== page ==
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New drugs fail to align benefits, risks and costs

Serious Risks And Few New Benefits From FDA-Approved Drugs

By Donald W. Light
Health Affairs Blog, July 6, 2015

Over the past year, the U.S. Senate and The New York Times have been investigating the failure of the nation’s auto safety regulators to protect citizens from cars with occasionally dangerous faulty devices.

But neither august institution has paid attention to the Food and Drug Administration’s (FDA) failure to protect the 170 million Americans who take prescription drugs from adverse reactions that are killing more than 2,400 people every week. Annually, prescription drugs cause over 81 million adverse reactions and result in 2.7 million hospitalizations.

This epidemic of harm from medications makes our prescription drugs the fourth leading cause of death in the United States. Including hospitalizations and deaths from prescribing errors, overdosing, and self-medication, drugs move up to third place.

Below I describe the biases that appear throughout the drug development process, from initial research to FDA review and approval. I conclude with recommendations that would reduce drug development costs and ensure that drugs are only approved if they are safe and significantly more effective than already existing medications.

Figure 1. Few Clinical Advances in a Decade and Hundreds of Other Drugs Approved for Promotion
Number of New Drugs, 2002-2011
2 - Breakthrough
13 - Real Advance
61 - Some Advantage
918 - Little or No Improvement

(The exhibit focuses on France, a country whose consumer-oriented drug market features an array of products similar to the U.S.)

Flooding the market with hundreds of minor variations on existing drugs and technically innovative but clinically inconsequential new drugs, appears to be the de facto hidden business model of drug companies. In spite of its primary charge to protect the public, the FDA criteria for approval encourage that business model. The main products of pharmaceutical research are scores of clinically minor drugs that win patent protection for high prices, with only a few clinically important advances like Sovaldi or Gleevec.

This business model works. Despite producing drugs with few clinical advantages and significant health risks, industry sales and profits have grown substantially, at public expense. Companies spend 2-3 times less on research than on marketing to convince physicians to prescribe these minor variations.

The Center for Drug Evaluation and Research (CDER) is the FDA division responsible for determining whether new drugs should be approved. Its funding, however, now largely comes not from taxpayers but from the companies submitting their drugs to CDER for review.

This clear conflict of interest and approving so many new drugs with few clinical benefits serve corporate interests more than public interests, especially given the large risks of serious harm. Direct and indirect costs to society far exceed the cost of funding the FDA as a public, independent review body.

Peer-reviewed studies already demonstrate how pharmaceutical companies manipulate FDA rules to generate evidence that their new drugs are more effective and less harmful than unbiased studies would show. The industry then recruits teams of medical writers, editors, and statisticians to select and repackage trial results into peer-reviewed articles that become accepted as reliable medical knowledge.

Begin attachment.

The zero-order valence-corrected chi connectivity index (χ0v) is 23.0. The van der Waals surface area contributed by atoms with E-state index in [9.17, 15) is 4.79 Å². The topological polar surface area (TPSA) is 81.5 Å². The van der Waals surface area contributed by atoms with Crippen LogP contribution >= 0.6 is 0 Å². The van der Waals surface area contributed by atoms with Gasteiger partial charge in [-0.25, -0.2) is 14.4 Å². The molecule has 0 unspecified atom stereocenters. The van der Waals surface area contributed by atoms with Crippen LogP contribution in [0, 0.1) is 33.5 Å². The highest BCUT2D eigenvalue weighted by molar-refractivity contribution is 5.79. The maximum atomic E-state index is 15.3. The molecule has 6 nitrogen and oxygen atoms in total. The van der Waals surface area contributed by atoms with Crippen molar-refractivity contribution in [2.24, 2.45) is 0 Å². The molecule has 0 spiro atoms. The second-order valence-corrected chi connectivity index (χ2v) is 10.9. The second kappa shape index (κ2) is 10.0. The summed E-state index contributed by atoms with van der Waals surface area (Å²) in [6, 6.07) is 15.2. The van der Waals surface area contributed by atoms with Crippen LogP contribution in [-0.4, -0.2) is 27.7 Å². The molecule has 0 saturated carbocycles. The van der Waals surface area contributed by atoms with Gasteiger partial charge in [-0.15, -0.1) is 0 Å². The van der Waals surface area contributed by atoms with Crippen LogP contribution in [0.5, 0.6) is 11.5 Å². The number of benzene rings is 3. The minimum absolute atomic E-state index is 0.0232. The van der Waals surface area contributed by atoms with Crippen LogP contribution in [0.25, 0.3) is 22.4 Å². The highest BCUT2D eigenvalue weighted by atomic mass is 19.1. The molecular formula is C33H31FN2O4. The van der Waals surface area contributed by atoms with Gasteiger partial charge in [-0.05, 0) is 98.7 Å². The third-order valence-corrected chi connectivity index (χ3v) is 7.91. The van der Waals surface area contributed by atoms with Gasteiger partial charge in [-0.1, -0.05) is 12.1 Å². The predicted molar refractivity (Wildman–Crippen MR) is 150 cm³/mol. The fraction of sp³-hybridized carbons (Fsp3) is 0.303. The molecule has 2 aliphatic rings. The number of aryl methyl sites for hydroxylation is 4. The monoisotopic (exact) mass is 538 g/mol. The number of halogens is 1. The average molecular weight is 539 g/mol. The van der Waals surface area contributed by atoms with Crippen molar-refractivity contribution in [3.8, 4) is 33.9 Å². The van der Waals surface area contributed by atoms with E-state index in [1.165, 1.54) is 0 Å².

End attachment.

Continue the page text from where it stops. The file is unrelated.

Based on his investigations, Marc Rodwin concludes, “Scholarly studies have revealed that drug firms design trials that skew the results and that they distort the evidence by selective reporting or biased interpretation.”

New FDA policies to get more drugs reviewed faster so that they can reach patients sooner result ironically in even more drugs being approved with less evidence that they are either safer or more effective. Faster reviews mean the chance that a drug will generate an FDA warning of serious harm jumps from one in five to one in three.

To protect the public from unsafe and ineffective drugs and earn public trust, the FDA and Congress must acknowledge the biases described here that result from pharmaceutical corporations financing the public regulator. They should also require two changes: that new drugs demonstrate patient-based clinical advantages through comparative trials, and that these trials be based on the population that will actually take a drug.

These changes would reduce the flood of minor variations shown in Exhibit 1 and the subsequent billions spent on them.

http://healthaffairs.org/blog/2015/07/06/serious-risks-and-few-new-benef...

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Comment:

By Don McCanne, MD

Outrageously high pricing is not the only problem we face with new pharmaceutical products. We are inundated with new drugs that provide little or no improvement over existing products. This exposes us not only to the higher prices driven by new patents, but also to the potential of serious adverse effects that may not be recognized until the new drugs have been on the market for a period of time.

Under a single payer system, drug formularies should include only those products are reasonably effective, comparatively safe, and cost effective. Since the industry does not provide us with those assurances, it is the responsibility for the government to step in and do so.